Sutro – This one adds a very noticeable vignette, darkens your image, and gives images a smoked look, with particular emphasis on purple and brown colors to achieve this effect. Use Sutro for just about anything except for portraits. (Unless you want your subjects to look like zombies. If that’s what you’re going for, then Sutro is your best bet.) Naturscapes with Sutro look more mysterious, sunsets more sinister, and cloudy skies more intense.

1977 – The aptly named 1977 gives your images a faded look, adding a red tint. hotos are instantly old-school with this filter, and if you’re a child of the seventies — this is one you will recognize and love. It looks best with outdoor beach and lake scenes, and looks particularly good with lens flare.

Kelvin – If there’s a little bit of sunlight in your image, Kelvin makes it look golden, like the photo was taken during that perfect moment in the late afternoon, when the sun is shining just right. Kelvin works with photos with a lot of natural light, or a concentrated amount of artificial light.

Walden – Walden brightens the center of your image, adding an icy blue tint to your colors. Walden is at its best when used on portraits, but also works well with any well lit images, giving them an even more vintage look.

Stinson – Stinson is a subtle filter that brightens your image, washing out the colors ever so slightly. Stinson works well with portraits and beach shots, or any image you want to brighten up a little, and give a subtle nostalgic and vintage look.

Vesper – Vesper smooths out skin tones, and also adds a yellow tint that, like with many of Instagram’s filters, it gives it a vintage feel. Use for portraits.

Maven – Maven darkens images, increases shadows, and adds a slightly yellow tint overall.  Maven works well with architecture, and has an interesting effect on blue skies and green lawns. You’ll want to avoid it with portraits, in large part because of the shadows it adds to your images.

Ginza –  This is another brightening filter, Ginza adds a warm glow to your photos. Outdoor photos, weather landscapes, seascapes, portraits, or city shots, look good with a bit of Ginza on them, as do fashion shots.

Skyline – Skyline is like the autocorrect of filters. It brightens colors in your image, giving them a nice pop. Use on any image you want to brighten a little.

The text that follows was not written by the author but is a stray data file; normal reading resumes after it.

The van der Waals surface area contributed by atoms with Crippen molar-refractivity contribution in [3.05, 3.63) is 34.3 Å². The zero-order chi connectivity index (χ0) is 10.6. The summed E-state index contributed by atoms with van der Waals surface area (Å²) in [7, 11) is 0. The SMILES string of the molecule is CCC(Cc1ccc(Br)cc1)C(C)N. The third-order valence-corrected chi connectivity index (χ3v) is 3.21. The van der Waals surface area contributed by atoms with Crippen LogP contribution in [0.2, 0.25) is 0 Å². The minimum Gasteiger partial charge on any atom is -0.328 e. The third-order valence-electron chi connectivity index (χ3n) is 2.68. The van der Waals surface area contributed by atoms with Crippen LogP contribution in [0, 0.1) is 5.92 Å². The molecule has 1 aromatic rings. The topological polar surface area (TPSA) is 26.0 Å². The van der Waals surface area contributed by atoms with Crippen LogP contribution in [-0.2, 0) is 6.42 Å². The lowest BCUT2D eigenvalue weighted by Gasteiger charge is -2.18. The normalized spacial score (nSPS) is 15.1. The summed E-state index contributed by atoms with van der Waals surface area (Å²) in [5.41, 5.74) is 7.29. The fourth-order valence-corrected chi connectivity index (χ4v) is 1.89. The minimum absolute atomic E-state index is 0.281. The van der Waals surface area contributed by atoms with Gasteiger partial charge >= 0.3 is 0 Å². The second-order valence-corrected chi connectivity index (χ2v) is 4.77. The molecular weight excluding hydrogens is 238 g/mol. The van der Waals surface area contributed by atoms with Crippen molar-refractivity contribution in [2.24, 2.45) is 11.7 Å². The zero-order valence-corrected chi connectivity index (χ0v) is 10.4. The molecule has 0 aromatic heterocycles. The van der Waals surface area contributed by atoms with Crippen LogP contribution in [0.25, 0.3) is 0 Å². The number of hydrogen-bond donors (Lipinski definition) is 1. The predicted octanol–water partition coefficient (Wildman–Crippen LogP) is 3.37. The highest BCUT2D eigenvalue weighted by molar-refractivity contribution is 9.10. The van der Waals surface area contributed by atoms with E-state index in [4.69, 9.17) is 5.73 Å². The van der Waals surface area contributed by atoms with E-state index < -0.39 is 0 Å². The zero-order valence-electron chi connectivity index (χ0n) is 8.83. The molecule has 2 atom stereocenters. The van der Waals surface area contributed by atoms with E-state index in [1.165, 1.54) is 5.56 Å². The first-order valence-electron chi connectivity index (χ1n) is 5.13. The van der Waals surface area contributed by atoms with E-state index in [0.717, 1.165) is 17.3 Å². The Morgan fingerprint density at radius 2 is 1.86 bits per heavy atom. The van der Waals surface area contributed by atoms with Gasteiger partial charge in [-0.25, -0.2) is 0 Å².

Dogpatch –  Dogpatch increases the contrast in your image, while also washing out the lighter colors. Instagram recommends using this filter if you’re going for a dramatic look. Like many Instagram filters, its better used with a brightly lit image. The filter doesn’t work well with a dark night sky.

Helena – Instagram points out that Helena adds an orange and teal vibe to your images. Helena offers Instagram users a great way to add a bit of warmth to your image. It works well with portraits and with outdoor shots.

Ashby – This filter gives images a great golden glow and a subtle vintage feel. What’s nice about this filter, compared to filters like Rise and Sierra, is that it does so without increasing shadows in the image. Portraits, or any image you want to give a very slightly vintage feel without it being very overpowering.

Charmes – Charmes is a high contrast filter, warming up colors in your image with a red tint. Busy street and city shots work well with Charmes. The filter works particularly well with dimly lit images.

Below are filters in order of popularity according to subject:

Nature filters: Valencia, Normal, Brooklyn, Amaro, Ludwig, Lark, Earlybird, Rise, Mayfair, Aden

Fashion Filter: Kelvin, Valencia, Nashville, Skyline, Normal, Slumber, Aden, Ashby, Reyes, Inkwell

Food Filter: Skyline, normal, Helena, Slumber, Aden, Brooklyn, Vesper, Sutro, Willow, Inkwell

Selfie Filter: Normal, Slumber, Skyline, Dogpatch, Aden, Valencia, Ludwig, Gingham, Hudsen, Ashby

Now all you have to do is choose one… get in touch if you’d like some help!

◾️www.hellohenley.co.uk
◾️Book your consultation now!